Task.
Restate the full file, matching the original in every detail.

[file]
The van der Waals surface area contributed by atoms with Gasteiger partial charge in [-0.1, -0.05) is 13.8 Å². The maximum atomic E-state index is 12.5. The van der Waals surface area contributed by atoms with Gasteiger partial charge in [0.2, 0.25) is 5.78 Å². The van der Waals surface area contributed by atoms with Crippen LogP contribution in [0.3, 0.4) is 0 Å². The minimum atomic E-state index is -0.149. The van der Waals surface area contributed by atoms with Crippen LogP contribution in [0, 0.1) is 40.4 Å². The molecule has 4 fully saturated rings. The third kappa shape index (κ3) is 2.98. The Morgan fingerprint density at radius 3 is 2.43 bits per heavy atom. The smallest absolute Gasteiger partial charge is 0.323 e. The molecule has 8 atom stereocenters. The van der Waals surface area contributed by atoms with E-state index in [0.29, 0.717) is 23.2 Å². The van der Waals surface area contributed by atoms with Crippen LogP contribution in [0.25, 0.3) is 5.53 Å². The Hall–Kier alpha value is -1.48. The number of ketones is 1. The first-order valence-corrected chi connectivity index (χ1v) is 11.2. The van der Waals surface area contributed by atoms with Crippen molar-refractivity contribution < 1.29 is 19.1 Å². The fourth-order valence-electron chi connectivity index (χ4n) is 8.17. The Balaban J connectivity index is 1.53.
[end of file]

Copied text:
The van der Waals surface area contributed by atoms with Gasteiger partial charge in [-0.1, -0.05) is 13.8 Å². The maximum atomic E-state index is 12.5. The van der Waals surface area contributed by atoms with Gasteiger partial charge in [0.2, 0.25) is 5.78 Å². The van der Waals surface area contributed by atoms with Crippen LogP contribution in [0.3, 0.4) is 0 Å². The minimum atomic E-state index is -0.149. The van der Waals surface area contributed by atoms with Crippen LogP contribution in [0, 0.1) is 40.4 Å². The molecule has 4 fully saturated rings. The third kappa shape index (κ3) is 2.98. The Morgan fingerprint density at radius 3 is 2.43 bits per heavy atom. The smallest absolute Gasteiger partial charge is 0.323 e. The molecule has 8 atom stereocenters. The van der Waals surface area contributed by atoms with E-state index in [0.29, 0.717) is 23.2 Å². The van der Waals surface area contributed by atoms with Crippen LogP contribution in [0.25, 0.3) is 5.53 Å². The Hall–Kier alpha value is -1.48. The number of ketones is 1. The first-order valence-corrected chi connectivity index (χ1v) is 11.2. The van der Waals surface area contributed by atoms with Crippen molar-refractivity contribution < 1.29 is 19.1 Å². The fourth-order valence-electron chi connectivity index (χ4n) is 8.17. The Balaban J connectivity index is 1.53.